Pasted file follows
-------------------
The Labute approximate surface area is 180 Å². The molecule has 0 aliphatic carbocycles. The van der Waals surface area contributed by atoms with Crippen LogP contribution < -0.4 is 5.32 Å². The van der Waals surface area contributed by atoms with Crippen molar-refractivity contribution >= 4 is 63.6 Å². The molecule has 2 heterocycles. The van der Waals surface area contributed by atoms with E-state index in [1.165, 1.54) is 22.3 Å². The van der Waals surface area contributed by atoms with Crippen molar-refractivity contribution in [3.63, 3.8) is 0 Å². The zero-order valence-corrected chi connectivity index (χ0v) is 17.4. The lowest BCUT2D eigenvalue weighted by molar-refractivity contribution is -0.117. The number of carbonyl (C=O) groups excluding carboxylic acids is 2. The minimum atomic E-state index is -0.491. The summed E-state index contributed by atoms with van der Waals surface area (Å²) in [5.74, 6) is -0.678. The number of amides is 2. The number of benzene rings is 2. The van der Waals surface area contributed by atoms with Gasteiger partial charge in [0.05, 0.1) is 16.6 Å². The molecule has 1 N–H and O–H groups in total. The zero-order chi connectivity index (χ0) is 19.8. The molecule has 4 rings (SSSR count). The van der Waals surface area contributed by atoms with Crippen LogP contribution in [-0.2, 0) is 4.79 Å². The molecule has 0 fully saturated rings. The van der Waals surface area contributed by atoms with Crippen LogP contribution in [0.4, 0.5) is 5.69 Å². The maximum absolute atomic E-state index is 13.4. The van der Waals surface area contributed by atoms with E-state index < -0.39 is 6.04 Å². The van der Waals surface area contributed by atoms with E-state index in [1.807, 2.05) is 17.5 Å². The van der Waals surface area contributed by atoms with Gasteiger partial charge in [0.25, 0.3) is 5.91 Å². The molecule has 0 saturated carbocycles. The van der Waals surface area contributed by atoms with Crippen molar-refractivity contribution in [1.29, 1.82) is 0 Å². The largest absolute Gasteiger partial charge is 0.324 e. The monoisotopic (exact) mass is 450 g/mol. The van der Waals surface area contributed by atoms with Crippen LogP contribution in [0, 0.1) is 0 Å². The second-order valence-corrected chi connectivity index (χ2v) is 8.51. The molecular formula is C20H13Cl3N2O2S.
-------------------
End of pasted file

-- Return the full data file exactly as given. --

The Labute approximate surface area is 180 Å². The molecule has 0 aliphatic carbocycles. The van der Waals surface area contributed by atoms with Crippen LogP contribution < -0.4 is 5.32 Å². The van der Waals surface area contributed by atoms with Crippen molar-refractivity contribution >= 4 is 63.6 Å². The molecule has 2 heterocycles. The van der Waals surface area contributed by atoms with E-state index in [1.165, 1.54) is 22.3 Å². The van der Waals surface area contributed by atoms with Crippen molar-refractivity contribution in [3.63, 3.8) is 0 Å². The zero-order valence-corrected chi connectivity index (χ0v) is 17.4. The lowest BCUT2D eigenvalue weighted by molar-refractivity contribution is -0.117. The number of carbonyl (C=O) groups excluding carboxylic acids is 2. The minimum atomic E-state index is -0.491. The summed E-state index contributed by atoms with van der Waals surface area (Å²) in [5.74, 6) is -0.678. The number of amides is 2. The number of benzene rings is 2. The van der Waals surface area contributed by atoms with Gasteiger partial charge in [0.05, 0.1) is 16.6 Å². The molecule has 1 N–H and O–H groups in total. The zero-order chi connectivity index (χ0) is 19.8. The molecule has 4 rings (SSSR count). The van der Waals surface area contributed by atoms with Crippen LogP contribution in [-0.2, 0) is 4.79 Å². The molecule has 0 fully saturated rings. The van der Waals surface area contributed by atoms with Crippen LogP contribution in [0.4, 0.5) is 5.69 Å². The maximum absolute atomic E-state index is 13.4. The van der Waals surface area contributed by atoms with E-state index < -0.39 is 6.04 Å². The van der Waals surface area contributed by atoms with E-state index in [1.807, 2.05) is 17.5 Å². The van der Waals surface area contributed by atoms with Gasteiger partial charge in [0.25, 0.3) is 5.91 Å². The molecule has 0 saturated carbocycles. The van der Waals surface area contributed by atoms with Crippen molar-refractivity contribution in [1.29, 1.82) is 0 Å². The largest absolute Gasteiger partial charge is 0.324 e. The monoisotopic (exact) mass is 450 g/mol. The van der Waals surface area contributed by atoms with Crippen LogP contribution in [0, 0.1) is 0 Å². The second-order valence-corrected chi connectivity index (χ2v) is 8.51. The molecular formula is C20H13Cl3N2O2S.